Thomas Mann's book A Guide to Library Research Methods (1986) is entertaining and remains valid --- nay, essential --- reading in the Web era. From Chapter 3, "Systematic Browsing and Use of the Classification Scheme":
Librarians sometimes meet with resistance when they suggest that if readers want certain information they shold browse the library's bookshelves in a particular area. Evidently, some people assume --- if it occurs to them at all --- that browsing is at best a haphazard and inefficient way to do research.
Just the opposite is true. Systematically browsing the shelves is a very useful method of subject retrieval, and in some cases it is the most efficient method of all. ...
... Many collections of primary manuscripts or "raw materials" exist on an incredible array of subjects, and can be identified through the sources discussed in Chapter 10 and in the Appendix. However, such collections are more often than not poorly indexed, or not indexed at all, so researchers usually must simply browse through them. The principle is the same, though: first put yourself in a situation where the information you want is likely to exist, and then look around so that you can recognize valuable things when you see them.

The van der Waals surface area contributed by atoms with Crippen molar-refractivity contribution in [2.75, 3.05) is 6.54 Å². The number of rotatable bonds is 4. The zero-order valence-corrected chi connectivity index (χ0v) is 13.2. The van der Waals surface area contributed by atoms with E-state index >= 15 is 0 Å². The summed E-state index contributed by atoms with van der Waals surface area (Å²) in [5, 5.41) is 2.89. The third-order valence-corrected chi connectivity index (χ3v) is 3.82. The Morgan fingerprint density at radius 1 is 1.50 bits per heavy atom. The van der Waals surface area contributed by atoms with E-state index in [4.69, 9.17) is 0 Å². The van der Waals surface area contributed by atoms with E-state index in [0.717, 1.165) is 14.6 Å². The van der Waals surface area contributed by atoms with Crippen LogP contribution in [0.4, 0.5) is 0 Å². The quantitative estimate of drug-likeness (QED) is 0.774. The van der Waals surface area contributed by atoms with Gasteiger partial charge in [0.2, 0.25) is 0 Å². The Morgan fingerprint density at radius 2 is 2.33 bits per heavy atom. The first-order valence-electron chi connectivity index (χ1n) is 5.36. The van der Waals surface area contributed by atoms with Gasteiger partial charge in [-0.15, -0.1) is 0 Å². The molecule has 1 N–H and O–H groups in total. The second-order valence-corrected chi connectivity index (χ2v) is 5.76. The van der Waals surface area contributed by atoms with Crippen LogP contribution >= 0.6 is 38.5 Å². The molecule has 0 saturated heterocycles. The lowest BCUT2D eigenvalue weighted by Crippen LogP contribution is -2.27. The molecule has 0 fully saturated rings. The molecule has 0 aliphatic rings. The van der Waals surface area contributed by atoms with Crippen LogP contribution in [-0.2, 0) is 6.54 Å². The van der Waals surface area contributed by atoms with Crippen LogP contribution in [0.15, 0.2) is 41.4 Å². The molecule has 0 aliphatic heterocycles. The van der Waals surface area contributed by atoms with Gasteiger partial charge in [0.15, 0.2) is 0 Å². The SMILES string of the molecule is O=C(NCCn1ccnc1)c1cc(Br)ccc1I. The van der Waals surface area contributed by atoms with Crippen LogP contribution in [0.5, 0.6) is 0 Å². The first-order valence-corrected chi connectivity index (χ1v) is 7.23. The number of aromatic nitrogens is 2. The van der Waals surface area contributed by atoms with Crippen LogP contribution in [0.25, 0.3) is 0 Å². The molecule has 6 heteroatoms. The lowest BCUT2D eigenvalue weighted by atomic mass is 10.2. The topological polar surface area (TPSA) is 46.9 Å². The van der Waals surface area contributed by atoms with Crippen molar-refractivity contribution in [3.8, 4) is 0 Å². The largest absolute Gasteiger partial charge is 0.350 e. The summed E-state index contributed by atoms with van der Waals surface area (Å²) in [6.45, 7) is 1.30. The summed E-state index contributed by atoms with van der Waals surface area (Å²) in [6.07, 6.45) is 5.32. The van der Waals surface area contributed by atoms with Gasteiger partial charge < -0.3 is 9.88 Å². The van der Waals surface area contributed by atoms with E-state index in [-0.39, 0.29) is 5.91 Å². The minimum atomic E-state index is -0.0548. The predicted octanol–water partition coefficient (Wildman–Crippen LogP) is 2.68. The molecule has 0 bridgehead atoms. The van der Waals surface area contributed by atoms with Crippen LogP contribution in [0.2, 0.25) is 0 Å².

One of the major themes of the present book is that a variety of techniques can be used to find information, that each of them has both advantages and disadvantages, and that no one of them can be counted on to do the entire job of in-depth research. What is required is always a mixture of approaches, so that the various trade-offs can balance each other. My observation, however, is that in this age of proliferating indexes, abstracts, catalogs, and databases, the research technique of systematic browsing tends to be overlooked by researchers who are infatuated with the flashier electronic approaches. The fact remains, however, that the vast bulk of humanity's written memory contained in books is not in the indexes and databases in the first place; and researchers who neglect systematic browsing of the texts of books are missing a vast store of material that cannot be efficiently retrieved in any other way.
Thursday, June 21, 2001 at 06:10:49 (EDT) = Datetag20010621